Excited to Share the Science of Chiropractic: An Interview With Dr. Heidi Haavik
Dr. Heidi Haavik has become known in the circle of chiropractic researchers as not only a rising star, but also one willing to do research that can have a major impact in the scientific world and how chiropractic is perceived.
Let's Streamline Your Front Desk
Your front office can be your greatest source of efficiency or a constant bottleneck. Increasing the productivity of this area without sacrificing the quality of patient interaction can be a little tricky.
The Rest of the Patient Story
I've written previously about allowing a patient to tell you their story – about taking the time to listen and engage all the aspects of their case history, the injury in question, and the related issues.
An Alarming Lack of Accountability
Accountability seems to be a lost quality today. The simple act of taking responsibility and doing the right thing just doesn't happen as often as it should. Maybe it is the litigious nature of our society.
February, 2011, Vol. 11, Issue 02
The Bike Body
Working With Cyclists
By Erik Dalton, PhD
It's astonishing the money and time many elite and "weekend-warrior" cyclists devote to retrofitting racing bikes to conform to their bodies rather than first restoring function to the most critical piece of racing equipment: the rider's body.When muscle imbalances, faulty movement patterns and joint fixations distort the body's bony framework, the cyclist is led on a never-ending journey searching for that perfect bike fit. (Fig. 1)
My personal mantra: "Fit the body to the bike, stupid!"
Bodyworkers and functional movement trainers whose practices cater to amateur and elite cyclists are keenly aware of the clinical and performance advantages gained by restoring optimal mobility, flexibility and stability to the biker's muscle/joint complex. It makes sense to first get the kinks out before sending the client off for an expensive and sometimes useless bike retrofit. Without hands-on maintenance and functional fine-tuning, cyclists often unknowingly reinforce dysfunctional movement patterns ingrained from long-forgotten micro- or macro-traumatic injuries.
Confusion and controversy over this chicken-or-egg (bike-or-body) thing is primarily due to lack of understanding of the Law of Cause and Effect. For instance, let's say a bike shop performs a retrofit and Bob, the cyclist, smilingly pedals away on his newly reconstructed machine feeling secure and pain-free. Life is good... or is it?
Unfortunately, if Bob is one of many "flexion-addicted" Americans with a sedentary job that keeps him glued to the computer terminal day-after-day, gravitational exposure will gradually drag his body into a big "C" curve. (Fig. 2) In time, Bob's brain relearns this aberrant posture as normal and on weekend outings his "hip-flexed" desk posture morphs into a similarly distorted riding posture. (Fig. 3)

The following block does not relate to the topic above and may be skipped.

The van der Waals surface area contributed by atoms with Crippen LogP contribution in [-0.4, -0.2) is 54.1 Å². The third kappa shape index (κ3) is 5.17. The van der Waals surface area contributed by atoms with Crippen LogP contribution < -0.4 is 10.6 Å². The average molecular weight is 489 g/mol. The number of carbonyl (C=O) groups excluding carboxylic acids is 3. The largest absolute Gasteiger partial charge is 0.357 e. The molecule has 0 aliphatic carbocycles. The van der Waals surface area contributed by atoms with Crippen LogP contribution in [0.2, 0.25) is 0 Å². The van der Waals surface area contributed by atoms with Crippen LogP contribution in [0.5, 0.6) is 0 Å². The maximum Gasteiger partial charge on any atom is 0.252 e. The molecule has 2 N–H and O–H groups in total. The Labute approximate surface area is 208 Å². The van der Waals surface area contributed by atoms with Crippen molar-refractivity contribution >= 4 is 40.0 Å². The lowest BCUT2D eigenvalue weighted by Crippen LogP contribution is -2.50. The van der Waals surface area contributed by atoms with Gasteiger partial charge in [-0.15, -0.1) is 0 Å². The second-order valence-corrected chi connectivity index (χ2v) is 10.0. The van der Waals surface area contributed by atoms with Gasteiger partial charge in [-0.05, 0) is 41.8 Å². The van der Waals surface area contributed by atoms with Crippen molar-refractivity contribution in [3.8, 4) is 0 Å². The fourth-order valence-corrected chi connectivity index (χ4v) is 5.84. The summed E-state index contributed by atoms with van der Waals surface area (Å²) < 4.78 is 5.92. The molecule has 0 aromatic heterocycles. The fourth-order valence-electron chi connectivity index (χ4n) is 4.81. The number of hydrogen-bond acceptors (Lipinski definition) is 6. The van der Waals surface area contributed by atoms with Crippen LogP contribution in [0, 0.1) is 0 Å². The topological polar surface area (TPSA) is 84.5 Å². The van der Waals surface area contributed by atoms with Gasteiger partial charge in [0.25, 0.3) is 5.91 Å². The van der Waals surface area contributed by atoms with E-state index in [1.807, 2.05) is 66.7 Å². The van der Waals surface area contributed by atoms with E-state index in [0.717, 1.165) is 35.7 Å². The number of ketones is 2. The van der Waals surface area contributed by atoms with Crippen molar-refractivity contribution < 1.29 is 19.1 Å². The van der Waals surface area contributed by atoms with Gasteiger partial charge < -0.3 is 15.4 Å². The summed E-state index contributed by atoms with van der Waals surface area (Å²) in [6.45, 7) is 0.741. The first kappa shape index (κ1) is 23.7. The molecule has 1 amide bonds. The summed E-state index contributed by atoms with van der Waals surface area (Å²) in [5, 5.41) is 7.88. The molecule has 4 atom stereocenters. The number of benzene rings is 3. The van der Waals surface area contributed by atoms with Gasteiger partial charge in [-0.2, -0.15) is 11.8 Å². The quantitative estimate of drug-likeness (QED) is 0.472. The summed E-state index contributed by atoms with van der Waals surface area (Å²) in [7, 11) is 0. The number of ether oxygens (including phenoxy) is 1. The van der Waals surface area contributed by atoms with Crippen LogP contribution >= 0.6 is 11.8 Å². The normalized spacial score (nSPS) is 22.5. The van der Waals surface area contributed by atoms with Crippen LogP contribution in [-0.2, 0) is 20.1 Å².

To make matters worse, stubborn pain-spasm-pain cycles often appear as the hip stiffens and the imposed stress destabilizes sacroiliac and low back structures. In the presence of lumbar spine instability, the brain may decide to lock down the low back and ribcage with protective muscle guarding. Thoracic cage rigidity not only inhibits proper diaphragmatic breathing but also sends shock waves through the thoracolumbar and pectoral fascia and into the upper extremity joints where reverberations are met with strong resistance from habitually locked hands, elbows and arms. (Fig. 4) Meantime, compensations from adhesive hip capsules also traverse down through Bob's knees, ankles and feet searching for a weak link in the lower kinetic chain.
Cyclists who opt for a bike retrofit prior to receiving manual therapy to release fibrotic hip capsules and hip flexors, soon notice a loss of endurance and may develop soft tissue or joint sprains associated with lumbopelvic imbalance. Oddly, many flexion-addicted cyclists attempt to work through the injury despite sensing a noticeable reduction of speed, power and efficiency. "No pain, no gain" is an unacceptable working model for those seeking longevity in the cycling sport.
Does decreased hip angle equal less power?
One of the most common bike positions used by "flexiholics" has the hip flexors locked short and the hams and glutes overstretched and weak. This imbalance pattern as described by Vladimir Janda in his lower crossed syndrome, forces the pelvic bowl to be drawn too far forward creating a decrease in hip angle. (Fig. 5)
Cyclists who consistently ride with an anteriorly rotated pelvis and decreased hip angle are subject to capsular and ligamentous adhesions and a subsequent loss of economy and power. To accommodate the loss of hip extension, many recreational and competitive racers compensate by posteriorly tilting their pelvic bowl and rounding their backs into a hyperkyphotic posture just to increase hip angle and power. The famed cyclist Andy Pruitt believes that changing the seat height by a mere inch alters mechanics and motor control patterns of every joint in the lower extremity. By decreasing seat height, excessive force is transferred to the patellofemoral joint, while raising the saddle too much strains the hamstrings, low back and hands.